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Updated 1 March, 2023

Swimming pools are a great source of fun, exercise, and relaxation, especially during the hot summer months. However, they can also be dangerous if they are not adequately secured. Pool safety is of paramount importance, and pool owners need to take all necessary measures to ensure that their pools are safe for their family and friends to use.

First and foremost, pool fences can significantly reduce the risk of drowning, particularly for young children who are most vulnerable. But even with a pool fence in place, there are still common faults that can affect your pool fence safety.

In this blog, we will discuss the three most common faults that can compromise the safety of your pool:

Resuscitation signs
Resuscitation signs are a legal requirement for all swimming pools in Queensland. They are usually made of plastic and have the universal sign for CPR (Cardiopulmonary resuscitation) and first aid instructions. However, resuscitation signs can deteriorate over time, and they need to be regularly inspected to ensure that they are still in good physical condition, visible, and up to date with the most current requirements.

Objects placed within the pool area or adjacent to the pool fencing
Objects that are placed within the pool area or adjacent to the pool fencing can be a safety hazard. They can be used to climb or assist in climbing the pool fence. To ensure the safety of your pool fence, it is essential to keep a distance of at least 900mm on the exterior of your swimming pool and 300 millimetres on the interior of your swimming pool, clear of any objects that could be used to climb over the fence.

Poorly maintained gate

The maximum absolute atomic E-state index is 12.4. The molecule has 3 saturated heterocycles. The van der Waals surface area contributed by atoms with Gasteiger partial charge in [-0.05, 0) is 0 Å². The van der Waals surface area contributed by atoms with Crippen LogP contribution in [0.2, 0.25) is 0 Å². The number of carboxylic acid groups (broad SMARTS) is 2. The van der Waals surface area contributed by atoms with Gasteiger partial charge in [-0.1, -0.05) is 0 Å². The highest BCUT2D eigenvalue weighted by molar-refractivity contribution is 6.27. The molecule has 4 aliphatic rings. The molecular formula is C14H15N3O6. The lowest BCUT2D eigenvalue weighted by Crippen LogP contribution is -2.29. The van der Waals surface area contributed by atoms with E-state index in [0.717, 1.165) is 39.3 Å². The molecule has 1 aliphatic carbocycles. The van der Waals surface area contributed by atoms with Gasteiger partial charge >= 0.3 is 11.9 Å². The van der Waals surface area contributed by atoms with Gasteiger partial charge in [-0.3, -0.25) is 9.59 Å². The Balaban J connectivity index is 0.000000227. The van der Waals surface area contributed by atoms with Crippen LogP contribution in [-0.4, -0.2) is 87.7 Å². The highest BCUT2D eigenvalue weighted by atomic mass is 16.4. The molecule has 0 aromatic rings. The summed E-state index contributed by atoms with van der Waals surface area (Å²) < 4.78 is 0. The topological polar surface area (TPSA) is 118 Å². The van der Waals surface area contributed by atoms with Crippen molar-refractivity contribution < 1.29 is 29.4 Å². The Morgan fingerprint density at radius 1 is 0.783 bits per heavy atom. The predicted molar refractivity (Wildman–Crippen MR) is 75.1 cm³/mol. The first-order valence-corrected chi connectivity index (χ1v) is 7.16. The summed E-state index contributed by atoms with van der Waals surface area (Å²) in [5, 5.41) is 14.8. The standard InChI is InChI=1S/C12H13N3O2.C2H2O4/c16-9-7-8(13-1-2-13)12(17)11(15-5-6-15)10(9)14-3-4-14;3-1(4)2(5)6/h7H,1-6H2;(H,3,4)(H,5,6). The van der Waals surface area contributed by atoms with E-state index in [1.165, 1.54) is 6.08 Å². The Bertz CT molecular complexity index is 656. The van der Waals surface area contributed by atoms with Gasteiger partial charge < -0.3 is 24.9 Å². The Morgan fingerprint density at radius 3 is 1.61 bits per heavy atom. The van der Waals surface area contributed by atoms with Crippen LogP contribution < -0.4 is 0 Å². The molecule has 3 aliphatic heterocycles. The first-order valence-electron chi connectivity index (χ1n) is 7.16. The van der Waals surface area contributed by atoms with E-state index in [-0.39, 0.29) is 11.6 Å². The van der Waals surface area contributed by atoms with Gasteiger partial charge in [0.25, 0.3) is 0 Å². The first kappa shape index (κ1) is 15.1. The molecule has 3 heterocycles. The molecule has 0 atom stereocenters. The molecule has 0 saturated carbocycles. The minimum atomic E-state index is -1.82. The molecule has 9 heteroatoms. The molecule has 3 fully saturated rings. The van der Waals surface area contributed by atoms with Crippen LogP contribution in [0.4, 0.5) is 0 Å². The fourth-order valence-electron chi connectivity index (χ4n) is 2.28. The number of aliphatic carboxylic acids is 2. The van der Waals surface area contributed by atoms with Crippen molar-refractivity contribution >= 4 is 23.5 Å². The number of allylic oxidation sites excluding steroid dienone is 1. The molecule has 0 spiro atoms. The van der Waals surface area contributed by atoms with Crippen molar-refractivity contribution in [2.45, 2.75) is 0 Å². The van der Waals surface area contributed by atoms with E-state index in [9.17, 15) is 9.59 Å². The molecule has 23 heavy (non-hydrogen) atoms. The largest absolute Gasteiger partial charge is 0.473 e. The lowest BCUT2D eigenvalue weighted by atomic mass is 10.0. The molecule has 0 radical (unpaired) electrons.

The gate is an essential part of your pool fence, and it requires regular maintenance. The hinges and the latch mechanism need to be checked regularly to ensure that they are functioning correctly. A gate that is not functioning correctly can potentially be left ajar, and this can lead to some very tragic circumstances. Gates must close from any position, including “at rest” against the latching device.

 

 

Video transcript: 

The three common faults that we see that can affect your pool fence safety are:

Resuscitation signs, generally they will not last forever so they need to be looked at and ensured that they are in good physical condition, they are not obscured and that they are the current resuscitation sign.

Secondly, objects that are placed within the pool area or adjacent to the pool fencing on the exterior can compromise the safety of your pool fencing. They can be used to climb or assist in climbing your pool fence, so ensure that you keep at least a metre buffer on the exterior of your swimming pool and 300 millimeters on the interior of your swimming pool, as well.

Thirdly, look after your gate. The hinges and the latch mechanism require regular maintenance. Failure to look after these valuable pieces of hardware will result in the gate not functioning correctly and potentially being left ajar, and this can lead to some very tragic circumstances.

If you require a pool safety certificate then click the button below to book a pool fence inspection now.

Book a Pool Safety Inspection